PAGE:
Much of the theoretical and practical history behind concepts of the alien have been entirely too anthropocentric in nature. That’s not to say that we should abandon the hard won insights found in the writings of Sartre, Levinas, or Derrida (all of whom engage alterity in deep ways); but it does mean that the alien needs to be reconsidered from a cosmological perspective in order to address the needs of a more-than-human cosmos. Indeed, progress has already been made in thinking alterity in nonhuman terms, much of which has come from potent blends of feminism, critical theory, and ecology (e.g., ecofeminism, ecophenomenology, critical animal studies). But neither the anthropocentric nor ecocentric readings of alterity provide a thoroughly cosmological account of the alien in all its multitudinous forms. By cosmological I don’t just mean that we need to investigate the metaphysical implications of alien theories already written; such commentaries can be found in many of the theorists and schools listed above. By proposing a description of cosmic alterity, I mean coming to terms with the alien dimension of things themselves, whether mediated by a human presence or not. In this sense, I am interested in alterity as it might exist between Jasmine flowers and the Sun and not exclusively between sentient animals. Such a project is, by necessity, a speculative task. Speculation might seem an irresponsible endeavor in the context of situated ethical needs; but, as I will argue below, speculation emerges as one of three necessary practices that will need to be forged in order to conceptualize a cosmopolitics of the alien. In this sense, speculation is no more antithetical to situated knowledges and ethical particularities than mathematical concepts are to the needs of specific architectural projects. In fact, speculation aids us in thinking a deep particularity that might just forge a better notion of alterity.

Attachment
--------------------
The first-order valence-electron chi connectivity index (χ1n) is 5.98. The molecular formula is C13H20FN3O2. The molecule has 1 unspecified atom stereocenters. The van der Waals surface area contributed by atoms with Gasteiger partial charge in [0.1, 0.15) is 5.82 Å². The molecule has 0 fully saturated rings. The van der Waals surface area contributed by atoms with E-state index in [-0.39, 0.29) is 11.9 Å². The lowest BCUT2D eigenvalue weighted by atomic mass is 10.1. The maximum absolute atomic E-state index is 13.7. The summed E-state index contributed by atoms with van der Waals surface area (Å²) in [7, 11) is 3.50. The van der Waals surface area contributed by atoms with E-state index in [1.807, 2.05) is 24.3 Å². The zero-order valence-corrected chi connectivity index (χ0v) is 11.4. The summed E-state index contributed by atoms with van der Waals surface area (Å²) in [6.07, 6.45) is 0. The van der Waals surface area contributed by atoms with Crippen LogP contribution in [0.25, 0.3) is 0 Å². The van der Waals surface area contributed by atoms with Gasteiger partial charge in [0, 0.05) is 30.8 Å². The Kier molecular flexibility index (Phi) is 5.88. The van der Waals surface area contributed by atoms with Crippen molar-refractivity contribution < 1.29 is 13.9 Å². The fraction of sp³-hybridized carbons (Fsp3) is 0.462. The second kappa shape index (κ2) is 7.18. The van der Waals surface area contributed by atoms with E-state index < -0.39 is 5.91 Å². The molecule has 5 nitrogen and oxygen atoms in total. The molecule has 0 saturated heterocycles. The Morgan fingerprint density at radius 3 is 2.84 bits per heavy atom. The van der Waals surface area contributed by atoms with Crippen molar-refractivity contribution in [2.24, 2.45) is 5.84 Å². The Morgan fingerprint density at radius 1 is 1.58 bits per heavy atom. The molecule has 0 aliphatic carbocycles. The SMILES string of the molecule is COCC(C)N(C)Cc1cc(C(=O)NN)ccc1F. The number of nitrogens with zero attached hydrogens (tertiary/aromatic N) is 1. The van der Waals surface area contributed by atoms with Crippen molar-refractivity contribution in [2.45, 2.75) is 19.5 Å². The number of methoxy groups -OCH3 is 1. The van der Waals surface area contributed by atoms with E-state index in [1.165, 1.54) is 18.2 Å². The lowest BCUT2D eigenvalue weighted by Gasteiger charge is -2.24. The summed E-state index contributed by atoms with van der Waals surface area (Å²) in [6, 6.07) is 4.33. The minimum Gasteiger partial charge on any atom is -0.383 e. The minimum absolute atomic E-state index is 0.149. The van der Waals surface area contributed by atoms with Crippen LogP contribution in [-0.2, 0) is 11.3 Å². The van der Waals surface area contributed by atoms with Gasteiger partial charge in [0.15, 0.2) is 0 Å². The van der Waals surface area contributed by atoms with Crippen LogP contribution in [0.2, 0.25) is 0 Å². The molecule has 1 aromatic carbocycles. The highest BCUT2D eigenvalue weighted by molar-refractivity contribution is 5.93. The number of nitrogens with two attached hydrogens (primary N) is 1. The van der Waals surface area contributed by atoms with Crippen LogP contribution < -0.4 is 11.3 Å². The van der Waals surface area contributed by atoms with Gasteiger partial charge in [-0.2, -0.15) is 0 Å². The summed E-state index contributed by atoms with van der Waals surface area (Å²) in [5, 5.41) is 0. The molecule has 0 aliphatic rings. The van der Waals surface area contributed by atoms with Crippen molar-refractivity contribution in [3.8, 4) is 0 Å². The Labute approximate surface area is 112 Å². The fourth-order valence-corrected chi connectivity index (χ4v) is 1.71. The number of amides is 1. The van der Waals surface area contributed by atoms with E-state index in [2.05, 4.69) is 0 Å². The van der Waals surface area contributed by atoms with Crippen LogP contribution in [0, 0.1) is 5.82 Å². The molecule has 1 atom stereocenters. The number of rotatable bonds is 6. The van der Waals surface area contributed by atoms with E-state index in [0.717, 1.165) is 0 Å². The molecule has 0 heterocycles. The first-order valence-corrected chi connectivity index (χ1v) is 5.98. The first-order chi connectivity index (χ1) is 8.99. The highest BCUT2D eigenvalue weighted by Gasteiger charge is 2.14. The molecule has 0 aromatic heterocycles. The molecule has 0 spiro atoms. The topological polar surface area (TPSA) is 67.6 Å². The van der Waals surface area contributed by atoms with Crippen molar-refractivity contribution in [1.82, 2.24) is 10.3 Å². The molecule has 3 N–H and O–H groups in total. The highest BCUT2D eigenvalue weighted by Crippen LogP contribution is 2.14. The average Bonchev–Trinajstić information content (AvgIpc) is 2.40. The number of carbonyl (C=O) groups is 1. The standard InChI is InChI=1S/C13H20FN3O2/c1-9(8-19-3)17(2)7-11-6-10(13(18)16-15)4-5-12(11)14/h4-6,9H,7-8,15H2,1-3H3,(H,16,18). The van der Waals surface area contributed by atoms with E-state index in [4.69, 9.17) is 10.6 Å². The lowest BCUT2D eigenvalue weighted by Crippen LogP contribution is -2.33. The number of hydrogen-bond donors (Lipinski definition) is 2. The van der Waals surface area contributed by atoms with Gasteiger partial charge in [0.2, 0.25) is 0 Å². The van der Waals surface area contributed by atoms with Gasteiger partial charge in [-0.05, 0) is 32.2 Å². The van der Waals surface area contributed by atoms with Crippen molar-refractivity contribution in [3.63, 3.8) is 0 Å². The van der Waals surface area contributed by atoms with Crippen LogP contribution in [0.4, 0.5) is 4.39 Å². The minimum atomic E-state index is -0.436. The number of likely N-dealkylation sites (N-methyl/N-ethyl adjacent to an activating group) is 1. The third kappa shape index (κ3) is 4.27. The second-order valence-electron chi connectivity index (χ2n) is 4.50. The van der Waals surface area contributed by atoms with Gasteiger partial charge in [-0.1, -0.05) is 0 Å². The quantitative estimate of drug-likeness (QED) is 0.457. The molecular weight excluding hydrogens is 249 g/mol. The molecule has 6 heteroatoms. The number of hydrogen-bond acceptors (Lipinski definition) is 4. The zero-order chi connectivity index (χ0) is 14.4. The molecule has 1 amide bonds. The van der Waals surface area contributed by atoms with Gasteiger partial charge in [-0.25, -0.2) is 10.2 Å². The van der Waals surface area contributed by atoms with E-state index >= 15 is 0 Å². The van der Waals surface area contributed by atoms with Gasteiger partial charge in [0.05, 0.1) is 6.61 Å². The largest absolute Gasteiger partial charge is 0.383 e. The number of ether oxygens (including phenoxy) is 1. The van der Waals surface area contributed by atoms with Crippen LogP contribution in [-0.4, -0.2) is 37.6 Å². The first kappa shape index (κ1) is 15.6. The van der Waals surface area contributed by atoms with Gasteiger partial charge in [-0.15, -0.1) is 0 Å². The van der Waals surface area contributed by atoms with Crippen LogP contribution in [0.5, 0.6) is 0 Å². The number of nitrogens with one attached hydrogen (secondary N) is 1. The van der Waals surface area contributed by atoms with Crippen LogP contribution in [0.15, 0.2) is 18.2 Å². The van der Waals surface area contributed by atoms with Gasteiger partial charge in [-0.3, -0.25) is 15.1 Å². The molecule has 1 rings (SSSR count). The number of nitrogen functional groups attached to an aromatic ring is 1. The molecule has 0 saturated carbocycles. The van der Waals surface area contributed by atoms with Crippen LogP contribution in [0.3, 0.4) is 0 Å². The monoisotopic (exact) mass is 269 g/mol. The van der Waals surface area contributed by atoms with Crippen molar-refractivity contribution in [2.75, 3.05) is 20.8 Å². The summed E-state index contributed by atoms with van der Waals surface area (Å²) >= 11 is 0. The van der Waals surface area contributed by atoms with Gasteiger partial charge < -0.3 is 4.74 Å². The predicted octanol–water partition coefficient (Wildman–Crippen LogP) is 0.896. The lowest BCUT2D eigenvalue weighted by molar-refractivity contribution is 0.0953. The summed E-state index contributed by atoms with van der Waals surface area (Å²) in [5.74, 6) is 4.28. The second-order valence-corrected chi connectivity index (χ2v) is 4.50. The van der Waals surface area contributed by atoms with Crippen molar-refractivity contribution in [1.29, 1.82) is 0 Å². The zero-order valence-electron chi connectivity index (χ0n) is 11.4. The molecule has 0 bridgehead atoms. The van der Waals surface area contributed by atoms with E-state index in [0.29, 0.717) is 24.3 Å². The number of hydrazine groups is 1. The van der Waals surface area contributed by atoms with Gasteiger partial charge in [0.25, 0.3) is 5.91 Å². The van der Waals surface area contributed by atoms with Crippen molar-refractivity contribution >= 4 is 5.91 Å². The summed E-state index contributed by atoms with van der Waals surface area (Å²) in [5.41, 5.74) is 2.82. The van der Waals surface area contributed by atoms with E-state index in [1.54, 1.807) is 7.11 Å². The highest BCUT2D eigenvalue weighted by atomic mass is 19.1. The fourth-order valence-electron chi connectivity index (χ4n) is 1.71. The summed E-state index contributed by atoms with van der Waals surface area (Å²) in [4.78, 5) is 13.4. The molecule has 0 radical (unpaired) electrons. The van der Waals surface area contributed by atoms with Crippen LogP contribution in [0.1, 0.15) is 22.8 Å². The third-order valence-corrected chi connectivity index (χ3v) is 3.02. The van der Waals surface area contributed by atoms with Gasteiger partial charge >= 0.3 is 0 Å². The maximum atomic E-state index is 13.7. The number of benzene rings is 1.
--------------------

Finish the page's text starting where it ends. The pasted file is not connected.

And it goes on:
Cosmological alterity emerges, paradoxically, in a conceptual space characterized by general descriptions of things that, for the remainder of this essay I will simply call “beings.” To understand the alterity of beings we need three basic philosophical components: (1) real beings that exist apart from our conceptions of them; (2) something that it’s like to be a real being; and (3) a way for the real beings that exist to experience the existence of other real beings. In other words, cosmological alterity requires a form of panexperientialist realism. I use the phrase “panexperientialist” but there are a variety of other terms I could use without feeling any hostility towards (e.g., panpsychism, pansensism, pansemiotics, micropsychism, or panbiotism). Each of these terms is an imprecise attempt to locate a dimension of beings that is at once real and qualitative. Some of them get inflected for religious purposes (e.g., phrases like “animism,” “vitalism,” “panentheism,” or the “anima mundi”). Others use the same phrase but in very different ways (e.g., panpsychisms include functionalist, emergentist, and reductive variants). Some collapse terms into one another, as is the case when Galen Strawson provocatively asserts that physicalism is panpsychism. Still others choose elements of the major labels but modify them in important ways. Gregory Bateson, for example, holds something like a panpsychist cosmology but limits “psyche” to systems of interaction rather then to individual atoms, particles, or elements themselves. More recently, Graham Harman has suggested the term “polypsychism” to suggest that an experiential dimension is inherent to all beings, but that the prefix “pan-” is too general in scope to capture the variation of experience between things.